Microsoft: please do something against Media Player spam in Windows Store

Martin Brinkmann
Jun 26, 2013
Windows, Windows 8

Windows MediaPlayer 11 for $4.99? VLC* Player for $8.99? Media Player Classic Black Edition for $4.99? Those are just three examples of Windows 8 apps that try to take advantage of the popularity of popular media players even though they have nothing in common with them. When you open Windows Store right now and browse the top 100 new releases, a selection of releases that meet certain criteria, you will find ten media players listed there.

  • Win-8 HD Media Player for $4.99
  • Win-8 Media Player for $1.99
  • Media Player Classic Black Edition (which is not black at all) for $4.99
  • Windows MediaPlayer 11 for $4.99
  • VLC* Player for $8.99
  • Mediaplayer Pro for Windows 8 for $1.99
  • Win* 8 Media Player for $4.49
  • Win 8 Media-Player for $4.99
  • Windows 8 Top Most Player for $3.99
  • Windows 8 HD VIC Player for $2.99

A search for media player returns 486 hits currently. Not all of them are spam or use deceptive names to lure users into making a purchase. But the list does contain a large number of players that I'd categorize this way. There is VLC3 Player, VMG Player, VLX Player, IVC Player and my personal favorite VIC which not only resemble VLC Media Player name-wise, but do use a similar icon as well.

Then you have players that use names that make them look official. Windows Media Player 9, 10 and 11, Windows 8 Media Player and Window's Media Player fall into that category.

One would think that Microsoft would at least prevent Windows Media Player apps from being listed in store, especially when they are offered for money and violating the company's trademark.

Further investigation reveals that many publishers have released multiple media player apps to the store that are not really that different from each other. The main difference it seems is the name and sometimes the layout, while the functionality does not seem to change that often after all. This is likely done to release a fresh app that may find its way once again into the top 100 new apps listing in store that is prominently displayed there.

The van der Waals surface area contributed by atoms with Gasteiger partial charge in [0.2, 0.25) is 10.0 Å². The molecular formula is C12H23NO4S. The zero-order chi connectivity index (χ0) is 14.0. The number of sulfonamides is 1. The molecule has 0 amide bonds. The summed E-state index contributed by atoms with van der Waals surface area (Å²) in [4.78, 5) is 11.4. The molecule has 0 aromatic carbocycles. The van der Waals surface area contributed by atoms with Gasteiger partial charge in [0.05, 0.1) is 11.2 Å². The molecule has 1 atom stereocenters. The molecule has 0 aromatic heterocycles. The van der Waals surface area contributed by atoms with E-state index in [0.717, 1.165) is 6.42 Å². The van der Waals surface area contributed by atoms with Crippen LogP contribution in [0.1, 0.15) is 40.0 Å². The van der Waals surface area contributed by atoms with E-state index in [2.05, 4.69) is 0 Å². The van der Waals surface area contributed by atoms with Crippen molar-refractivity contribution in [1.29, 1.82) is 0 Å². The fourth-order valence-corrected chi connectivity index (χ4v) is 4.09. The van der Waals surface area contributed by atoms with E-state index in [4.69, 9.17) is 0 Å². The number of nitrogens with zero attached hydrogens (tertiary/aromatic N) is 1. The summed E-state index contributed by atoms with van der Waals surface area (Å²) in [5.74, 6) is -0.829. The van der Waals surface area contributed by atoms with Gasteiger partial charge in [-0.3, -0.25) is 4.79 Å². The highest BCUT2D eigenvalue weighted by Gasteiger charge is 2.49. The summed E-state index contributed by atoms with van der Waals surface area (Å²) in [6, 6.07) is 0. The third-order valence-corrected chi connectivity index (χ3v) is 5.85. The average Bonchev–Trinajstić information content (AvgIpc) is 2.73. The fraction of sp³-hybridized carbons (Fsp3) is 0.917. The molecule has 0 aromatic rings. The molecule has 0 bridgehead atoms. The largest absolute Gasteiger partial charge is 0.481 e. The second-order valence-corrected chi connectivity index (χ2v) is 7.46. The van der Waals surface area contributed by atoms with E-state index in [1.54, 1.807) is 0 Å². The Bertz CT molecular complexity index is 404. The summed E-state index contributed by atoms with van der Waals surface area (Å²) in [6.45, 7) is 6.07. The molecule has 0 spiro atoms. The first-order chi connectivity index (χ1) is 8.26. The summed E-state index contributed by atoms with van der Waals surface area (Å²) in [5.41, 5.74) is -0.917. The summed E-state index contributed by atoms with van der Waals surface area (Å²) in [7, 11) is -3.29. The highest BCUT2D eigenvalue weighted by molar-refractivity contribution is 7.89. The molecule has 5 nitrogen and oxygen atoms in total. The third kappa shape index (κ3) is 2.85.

Besides issues with trademark violations and names that many would call deceptive, it is also not clear how that many players manage to land in the top new 100 apps listing in store.

While it is certainly possible that those players are popular because - at least some - users believe them to be official products from companies they trust, it can also be that they are artificially pushed to the front. That's however something that only Microsoft can analyze and prevent if this is indeed the case.


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  1. KRS said on June 27, 2013 at 8:25 am

    Hanlon’s Razor applies here. As Richard Feynman said, never attribute to malice that which is adequately explained by stupidity.

    In this case, slime-balls jumped through a day-one crack that Microsoft left in the Store structure. Whack MS upside the head with a 2 by 4 to get their attention, and I give them credit for enough intelligence to fix things. If the problem is still there in a month (and remember that they have a lot on their plate, what with Code Blue and all), then we’ll have a complaint to make noise about.

  2. SuilAmhain said on June 26, 2013 at 3:09 pm

    That’s insane. I genuinely thought they policed their store. Good to know.

  3. Andrew said on June 26, 2013 at 12:23 pm

    Hahaha… that is awesomely hilarious… think of those that actually buy them

  4. David said on June 26, 2013 at 10:18 am

    It was inevitable. Rip-off apps have made their way to Google Play, Apple App Sore & even Windows Phone Store for some time. Now it’s Windows (8) Store’s turn.

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